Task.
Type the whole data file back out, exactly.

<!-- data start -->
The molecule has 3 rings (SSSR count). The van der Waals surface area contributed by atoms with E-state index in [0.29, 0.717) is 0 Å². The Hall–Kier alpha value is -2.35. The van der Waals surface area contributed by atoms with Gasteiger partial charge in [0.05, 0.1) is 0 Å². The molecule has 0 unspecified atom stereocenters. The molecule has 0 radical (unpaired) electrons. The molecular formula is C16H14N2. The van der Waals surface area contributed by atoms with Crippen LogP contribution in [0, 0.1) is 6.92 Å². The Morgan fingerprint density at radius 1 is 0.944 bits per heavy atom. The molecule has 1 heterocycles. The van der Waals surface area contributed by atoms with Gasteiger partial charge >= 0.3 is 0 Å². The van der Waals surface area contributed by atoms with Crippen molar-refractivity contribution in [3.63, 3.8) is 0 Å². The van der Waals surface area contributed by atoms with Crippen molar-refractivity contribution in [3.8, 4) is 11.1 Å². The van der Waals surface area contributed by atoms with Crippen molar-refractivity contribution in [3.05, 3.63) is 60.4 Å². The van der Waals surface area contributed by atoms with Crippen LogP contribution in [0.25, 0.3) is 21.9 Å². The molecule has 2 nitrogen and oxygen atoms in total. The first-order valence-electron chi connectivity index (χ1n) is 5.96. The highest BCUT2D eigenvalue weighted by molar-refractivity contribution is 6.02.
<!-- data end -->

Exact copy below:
The molecule has 3 rings (SSSR count). The van der Waals surface area contributed by atoms with E-state index in [0.29, 0.717) is 0 Å². The Hall–Kier alpha value is -2.35. The van der Waals surface area contributed by atoms with Gasteiger partial charge in [0.05, 0.1) is 0 Å². The molecule has 0 unspecified atom stereocenters. The molecule has 0 radical (unpaired) electrons. The molecular formula is C16H14N2. The van der Waals surface area contributed by atoms with Crippen LogP contribution in [0, 0.1) is 6.92 Å². The Morgan fingerprint density at radius 1 is 0.944 bits per heavy atom. The molecule has 1 heterocycles. The van der Waals surface area contributed by atoms with Gasteiger partial charge >= 0.3 is 0 Å². The van der Waals surface area contributed by atoms with Crippen molar-refractivity contribution in [3.63, 3.8) is 0 Å². The van der Waals surface area contributed by atoms with Crippen molar-refractivity contribution in [3.8, 4) is 11.1 Å². The van der Waals surface area contributed by atoms with Crippen molar-refractivity contribution in [3.05, 3.63) is 60.4 Å². The van der Waals surface area contributed by atoms with Crippen LogP contribution in [0.25, 0.3) is 21.9 Å². The molecule has 2 nitrogen and oxygen atoms in total. The first-order valence-electron chi connectivity index (χ1n) is 5.96. The highest BCUT2D eigenvalue weighted by molar-refractivity contribution is 6.02.